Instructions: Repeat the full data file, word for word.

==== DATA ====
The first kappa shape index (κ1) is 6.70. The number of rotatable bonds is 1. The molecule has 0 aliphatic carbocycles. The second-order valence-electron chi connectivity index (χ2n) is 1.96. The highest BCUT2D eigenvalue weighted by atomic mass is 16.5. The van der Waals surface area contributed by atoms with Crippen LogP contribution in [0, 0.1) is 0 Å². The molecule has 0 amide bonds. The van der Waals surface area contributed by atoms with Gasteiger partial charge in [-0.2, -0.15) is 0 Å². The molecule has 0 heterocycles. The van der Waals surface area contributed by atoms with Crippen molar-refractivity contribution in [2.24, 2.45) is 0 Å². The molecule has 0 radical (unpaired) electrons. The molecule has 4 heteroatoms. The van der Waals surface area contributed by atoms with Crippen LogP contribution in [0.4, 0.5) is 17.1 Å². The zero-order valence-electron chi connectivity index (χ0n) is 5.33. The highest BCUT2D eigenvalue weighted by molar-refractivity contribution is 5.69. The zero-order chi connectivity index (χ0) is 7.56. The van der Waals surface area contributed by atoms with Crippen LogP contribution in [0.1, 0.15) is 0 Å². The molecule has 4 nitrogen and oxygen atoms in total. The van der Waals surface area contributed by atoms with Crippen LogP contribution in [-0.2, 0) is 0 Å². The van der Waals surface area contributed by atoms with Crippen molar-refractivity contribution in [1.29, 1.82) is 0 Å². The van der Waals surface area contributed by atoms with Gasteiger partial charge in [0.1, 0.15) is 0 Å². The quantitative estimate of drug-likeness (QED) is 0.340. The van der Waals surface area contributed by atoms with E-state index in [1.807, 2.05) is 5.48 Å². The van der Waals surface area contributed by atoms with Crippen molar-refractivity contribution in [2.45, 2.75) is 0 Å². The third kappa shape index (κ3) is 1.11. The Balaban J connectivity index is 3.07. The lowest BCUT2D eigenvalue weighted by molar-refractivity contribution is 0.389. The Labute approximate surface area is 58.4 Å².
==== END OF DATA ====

The first kappa shape index (κ1) is 6.70. The number of rotatable bonds is 1. The molecule has 0 aliphatic carbocycles. The second-order valence-electron chi connectivity index (χ2n) is 1.96. The highest BCUT2D eigenvalue weighted by atomic mass is 16.5. The van der Waals surface area contributed by atoms with Crippen LogP contribution in [0, 0.1) is 0 Å². The molecule has 0 amide bonds. The van der Waals surface area contributed by atoms with Gasteiger partial charge in [-0.2, -0.15) is 0 Å². The molecule has 0 heterocycles. The van der Waals surface area contributed by atoms with Crippen molar-refractivity contribution in [2.24, 2.45) is 0 Å². The molecule has 0 radical (unpaired) electrons. The molecule has 4 heteroatoms. The van der Waals surface area contributed by atoms with Crippen LogP contribution in [0.4, 0.5) is 17.1 Å². The zero-order valence-electron chi connectivity index (χ0n) is 5.33. The highest BCUT2D eigenvalue weighted by molar-refractivity contribution is 5.69. The zero-order chi connectivity index (χ0) is 7.56. The van der Waals surface area contributed by atoms with Crippen LogP contribution in [0.1, 0.15) is 0 Å². The molecule has 4 nitrogen and oxygen atoms in total. The van der Waals surface area contributed by atoms with Crippen LogP contribution in [-0.2, 0) is 0 Å². The van der Waals surface area contributed by atoms with Crippen molar-refractivity contribution in [1.29, 1.82) is 0 Å². The van der Waals surface area contributed by atoms with Gasteiger partial charge in [0.1, 0.15) is 0 Å². The quantitative estimate of drug-likeness (QED) is 0.340. The van der Waals surface area contributed by atoms with E-state index in [1.807, 2.05) is 5.48 Å². The van der Waals surface area contributed by atoms with Crippen molar-refractivity contribution in [2.45, 2.75) is 0 Å². The third kappa shape index (κ3) is 1.11. The Balaban J connectivity index is 3.07. The lowest BCUT2D eigenvalue weighted by molar-refractivity contribution is 0.389. The Labute approximate surface area is 58.4 Å².